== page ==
4 phrases that make you sound weak to your coworkers

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Your word choices can build you up or tear you down. Here’s how to speak in a way that won’t discredit your confidence or ability to perform. For women in the workplace, fighting implicit gender biases is a constant struggle. Due to baked-in stereotypes, they battle against the unconscious assumption that women are less talented and capable than men. The problem is that when women conform to these stereotypical characteristics, they are viewed as likable but too “soft” for leadership ; and when women flout female stereotypes and behave in agentive and masculine ways (such as expressing decisiveness and forcefulness), they are often viewed as too “hard” to be likable. Read Full Story

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These are the most gender-biased languages in the world (hint: English has a problem)

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The implications are profound: This may partially explain where some early stereotypes about gender and work come from. If you want to know why low percentages of women lead corporations and populate STEM fields, look no further than the words coming out of our mouths: A fascinating new study from Carnegie Mellon looks at the male-career bias in 25 languages across 39 countries, and finds that languages that heavily associate men with careers and women with family also have speakers who live out those biases. “If you speak a language that is really biased, then you are more likely to have a gender stereotype,” says the study’s lead author, cognitive scientist Molly Lewis, a special faculty member at Carnegie Mellon University. Read Full Story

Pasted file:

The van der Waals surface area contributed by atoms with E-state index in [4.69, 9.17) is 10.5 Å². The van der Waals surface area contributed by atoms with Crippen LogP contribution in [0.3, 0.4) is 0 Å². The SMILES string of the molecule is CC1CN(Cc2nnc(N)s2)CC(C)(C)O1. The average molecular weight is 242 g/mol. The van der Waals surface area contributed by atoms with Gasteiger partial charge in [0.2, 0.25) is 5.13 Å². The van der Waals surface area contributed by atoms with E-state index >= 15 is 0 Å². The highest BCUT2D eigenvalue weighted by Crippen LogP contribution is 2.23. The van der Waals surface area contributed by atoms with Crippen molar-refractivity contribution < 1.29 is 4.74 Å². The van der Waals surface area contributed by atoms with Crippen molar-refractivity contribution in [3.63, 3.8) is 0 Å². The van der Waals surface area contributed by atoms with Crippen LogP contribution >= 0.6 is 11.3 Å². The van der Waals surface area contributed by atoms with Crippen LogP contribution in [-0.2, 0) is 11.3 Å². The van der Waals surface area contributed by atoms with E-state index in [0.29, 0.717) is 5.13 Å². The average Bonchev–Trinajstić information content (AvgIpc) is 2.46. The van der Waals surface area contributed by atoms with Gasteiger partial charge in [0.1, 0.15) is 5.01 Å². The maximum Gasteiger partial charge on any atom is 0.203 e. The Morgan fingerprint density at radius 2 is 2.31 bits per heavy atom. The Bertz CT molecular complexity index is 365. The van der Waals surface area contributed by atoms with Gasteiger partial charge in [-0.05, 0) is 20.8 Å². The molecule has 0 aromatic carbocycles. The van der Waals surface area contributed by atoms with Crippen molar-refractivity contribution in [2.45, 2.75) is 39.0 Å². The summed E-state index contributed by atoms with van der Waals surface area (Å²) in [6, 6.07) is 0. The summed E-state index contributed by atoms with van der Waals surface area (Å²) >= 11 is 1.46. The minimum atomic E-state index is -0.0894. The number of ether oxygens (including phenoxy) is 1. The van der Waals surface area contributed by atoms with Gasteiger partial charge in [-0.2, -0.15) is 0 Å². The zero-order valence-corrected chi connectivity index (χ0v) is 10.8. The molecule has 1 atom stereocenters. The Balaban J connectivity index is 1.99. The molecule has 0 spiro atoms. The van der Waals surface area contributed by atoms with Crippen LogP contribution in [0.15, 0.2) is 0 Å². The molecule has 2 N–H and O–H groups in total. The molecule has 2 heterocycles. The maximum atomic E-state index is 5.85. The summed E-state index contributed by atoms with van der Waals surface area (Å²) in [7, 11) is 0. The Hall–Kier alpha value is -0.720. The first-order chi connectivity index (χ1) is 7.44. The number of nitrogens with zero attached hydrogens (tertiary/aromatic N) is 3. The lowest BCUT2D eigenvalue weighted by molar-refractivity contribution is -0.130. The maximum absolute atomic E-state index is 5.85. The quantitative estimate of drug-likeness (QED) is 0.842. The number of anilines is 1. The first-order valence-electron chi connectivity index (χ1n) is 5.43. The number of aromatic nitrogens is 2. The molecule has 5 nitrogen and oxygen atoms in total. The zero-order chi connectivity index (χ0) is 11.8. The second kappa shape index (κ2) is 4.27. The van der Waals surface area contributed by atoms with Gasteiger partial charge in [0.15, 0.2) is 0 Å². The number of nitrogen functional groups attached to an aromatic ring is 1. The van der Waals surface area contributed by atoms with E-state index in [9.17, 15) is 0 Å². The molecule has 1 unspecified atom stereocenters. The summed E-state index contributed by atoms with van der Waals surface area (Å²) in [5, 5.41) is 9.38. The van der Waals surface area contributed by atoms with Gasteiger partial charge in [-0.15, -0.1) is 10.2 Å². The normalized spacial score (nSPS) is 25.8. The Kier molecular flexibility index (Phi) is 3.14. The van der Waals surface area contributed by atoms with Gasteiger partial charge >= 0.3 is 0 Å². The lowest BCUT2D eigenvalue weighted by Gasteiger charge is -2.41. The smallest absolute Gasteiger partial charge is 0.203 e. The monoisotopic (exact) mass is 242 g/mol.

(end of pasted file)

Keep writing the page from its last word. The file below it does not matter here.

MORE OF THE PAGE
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It’s time to end the law that lets businesses pay less to people with disabilities

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In 2020, businesses can still legally pay their employees with disabilities less than the federal minimum wage—we need to put an end to this. The continued struggles of women, minorities, and individuals with disabilities to achieve equality in the workplace are partly the result of societal and cultural forces, but they differ in at least one key respect: The law explicitly enables employers to pay workers with disabilities less than the federal minimum wage of $7.25. In other words, under the law, individuals with disabilities may earn less than their colleagues who are not disabled due to a trait they cannot change. Read Full Story

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